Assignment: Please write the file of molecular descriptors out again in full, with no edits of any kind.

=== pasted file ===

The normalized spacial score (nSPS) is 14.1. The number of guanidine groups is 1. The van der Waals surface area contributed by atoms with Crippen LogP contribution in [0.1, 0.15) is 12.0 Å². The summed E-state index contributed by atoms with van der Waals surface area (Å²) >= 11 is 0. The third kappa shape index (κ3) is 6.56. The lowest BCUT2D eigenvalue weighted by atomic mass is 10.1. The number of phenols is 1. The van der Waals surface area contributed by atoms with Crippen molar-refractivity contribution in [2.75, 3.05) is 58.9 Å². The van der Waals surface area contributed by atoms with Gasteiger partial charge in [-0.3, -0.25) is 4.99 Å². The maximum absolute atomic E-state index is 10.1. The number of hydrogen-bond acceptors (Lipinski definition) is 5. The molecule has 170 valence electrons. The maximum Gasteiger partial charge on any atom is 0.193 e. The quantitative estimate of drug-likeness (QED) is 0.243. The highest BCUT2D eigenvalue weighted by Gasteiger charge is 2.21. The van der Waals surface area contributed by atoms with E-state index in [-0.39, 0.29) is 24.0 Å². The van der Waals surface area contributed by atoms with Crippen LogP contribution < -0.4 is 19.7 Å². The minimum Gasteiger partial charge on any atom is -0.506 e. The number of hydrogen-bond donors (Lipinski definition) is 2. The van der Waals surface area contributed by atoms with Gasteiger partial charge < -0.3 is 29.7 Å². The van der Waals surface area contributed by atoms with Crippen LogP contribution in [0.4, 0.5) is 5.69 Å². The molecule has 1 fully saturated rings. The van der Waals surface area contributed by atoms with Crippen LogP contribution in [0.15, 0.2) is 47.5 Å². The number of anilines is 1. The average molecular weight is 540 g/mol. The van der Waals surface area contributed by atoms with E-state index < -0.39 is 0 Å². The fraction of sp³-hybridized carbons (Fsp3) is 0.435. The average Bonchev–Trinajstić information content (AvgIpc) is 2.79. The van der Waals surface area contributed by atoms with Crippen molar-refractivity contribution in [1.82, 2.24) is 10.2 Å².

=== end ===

The normalized spacial score (nSPS) is 14.1. The number of guanidine groups is 1. The van der Waals surface area contributed by atoms with Crippen LogP contribution in [0.1, 0.15) is 12.0 Å². The summed E-state index contributed by atoms with van der Waals surface area (Å²) >= 11 is 0. The third kappa shape index (κ3) is 6.56. The lowest BCUT2D eigenvalue weighted by atomic mass is 10.1. The number of phenols is 1. The van der Waals surface area contributed by atoms with Crippen molar-refractivity contribution in [2.75, 3.05) is 58.9 Å². The van der Waals surface area contributed by atoms with Gasteiger partial charge in [-0.3, -0.25) is 4.99 Å². The maximum absolute atomic E-state index is 10.1. The number of hydrogen-bond acceptors (Lipinski definition) is 5. The molecule has 170 valence electrons. The maximum Gasteiger partial charge on any atom is 0.193 e. The quantitative estimate of drug-likeness (QED) is 0.243. The highest BCUT2D eigenvalue weighted by Gasteiger charge is 2.21. The van der Waals surface area contributed by atoms with E-state index in [-0.39, 0.29) is 24.0 Å². The van der Waals surface area contributed by atoms with Crippen LogP contribution < -0.4 is 19.7 Å². The minimum Gasteiger partial charge on any atom is -0.506 e. The number of hydrogen-bond donors (Lipinski definition) is 2. The van der Waals surface area contributed by atoms with Gasteiger partial charge < -0.3 is 29.7 Å². The van der Waals surface area contributed by atoms with Crippen LogP contribution in [0.4, 0.5) is 5.69 Å². The molecule has 1 fully saturated rings. The van der Waals surface area contributed by atoms with Crippen LogP contribution in [0.15, 0.2) is 47.5 Å². The number of anilines is 1. The average molecular weight is 540 g/mol. The van der Waals surface area contributed by atoms with E-state index < -0.39 is 0 Å². The fraction of sp³-hybridized carbons (Fsp3) is 0.435. The average Bonchev–Trinajstić information content (AvgIpc) is 2.79. The van der Waals surface area contributed by atoms with Crippen molar-refractivity contribution in [1.82, 2.24) is 10.2 Å².